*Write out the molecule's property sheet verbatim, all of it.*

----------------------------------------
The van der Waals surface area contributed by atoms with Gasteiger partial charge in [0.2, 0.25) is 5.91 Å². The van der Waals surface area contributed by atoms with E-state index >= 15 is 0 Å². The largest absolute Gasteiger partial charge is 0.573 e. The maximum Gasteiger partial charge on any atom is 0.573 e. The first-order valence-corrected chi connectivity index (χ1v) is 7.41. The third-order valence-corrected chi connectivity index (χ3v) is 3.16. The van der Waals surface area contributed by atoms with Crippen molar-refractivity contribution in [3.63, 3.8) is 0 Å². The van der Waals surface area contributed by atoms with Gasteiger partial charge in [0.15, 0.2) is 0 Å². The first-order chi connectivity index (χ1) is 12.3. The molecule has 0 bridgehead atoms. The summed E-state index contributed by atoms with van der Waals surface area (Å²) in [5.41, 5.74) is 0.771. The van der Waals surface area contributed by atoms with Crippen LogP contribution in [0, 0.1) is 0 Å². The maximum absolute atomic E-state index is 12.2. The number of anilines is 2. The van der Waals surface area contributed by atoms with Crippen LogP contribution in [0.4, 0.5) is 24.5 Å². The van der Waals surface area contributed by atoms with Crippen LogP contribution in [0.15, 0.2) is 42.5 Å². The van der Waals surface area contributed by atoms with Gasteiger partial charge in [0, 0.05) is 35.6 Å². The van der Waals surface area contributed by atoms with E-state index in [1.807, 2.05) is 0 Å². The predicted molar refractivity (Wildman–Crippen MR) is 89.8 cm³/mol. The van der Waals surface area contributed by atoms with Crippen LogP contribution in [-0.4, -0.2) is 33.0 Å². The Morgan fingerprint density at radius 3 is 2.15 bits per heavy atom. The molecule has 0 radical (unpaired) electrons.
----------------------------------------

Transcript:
The van der Waals surface area contributed by atoms with Gasteiger partial charge in [0.2, 0.25) is 5.91 Å². The van der Waals surface area contributed by atoms with E-state index >= 15 is 0 Å². The largest absolute Gasteiger partial charge is 0.573 e. The maximum Gasteiger partial charge on any atom is 0.573 e. The first-order valence-corrected chi connectivity index (χ1v) is 7.41. The third-order valence-corrected chi connectivity index (χ3v) is 3.16. The van der Waals surface area contributed by atoms with Crippen molar-refractivity contribution in [3.63, 3.8) is 0 Å². The van der Waals surface area contributed by atoms with Gasteiger partial charge in [0.15, 0.2) is 0 Å². The first-order chi connectivity index (χ1) is 12.3. The molecule has 0 bridgehead atoms. The summed E-state index contributed by atoms with van der Waals surface area (Å²) in [5.41, 5.74) is 0.771. The van der Waals surface area contributed by atoms with Crippen LogP contribution in [0, 0.1) is 0 Å². The maximum absolute atomic E-state index is 12.2. The number of anilines is 2. The van der Waals surface area contributed by atoms with Crippen LogP contribution in [0.4, 0.5) is 24.5 Å². The van der Waals surface area contributed by atoms with Crippen LogP contribution in [0.15, 0.2) is 42.5 Å². The van der Waals surface area contributed by atoms with Gasteiger partial charge in [0, 0.05) is 35.6 Å². The van der Waals surface area contributed by atoms with E-state index in [1.807, 2.05) is 0 Å². The predicted molar refractivity (Wildman–Crippen MR) is 89.8 cm³/mol. The van der Waals surface area contributed by atoms with Crippen LogP contribution in [-0.4, -0.2) is 33.0 Å². The Morgan fingerprint density at radius 3 is 2.15 bits per heavy atom. The molecule has 0 radical (unpaired) electrons.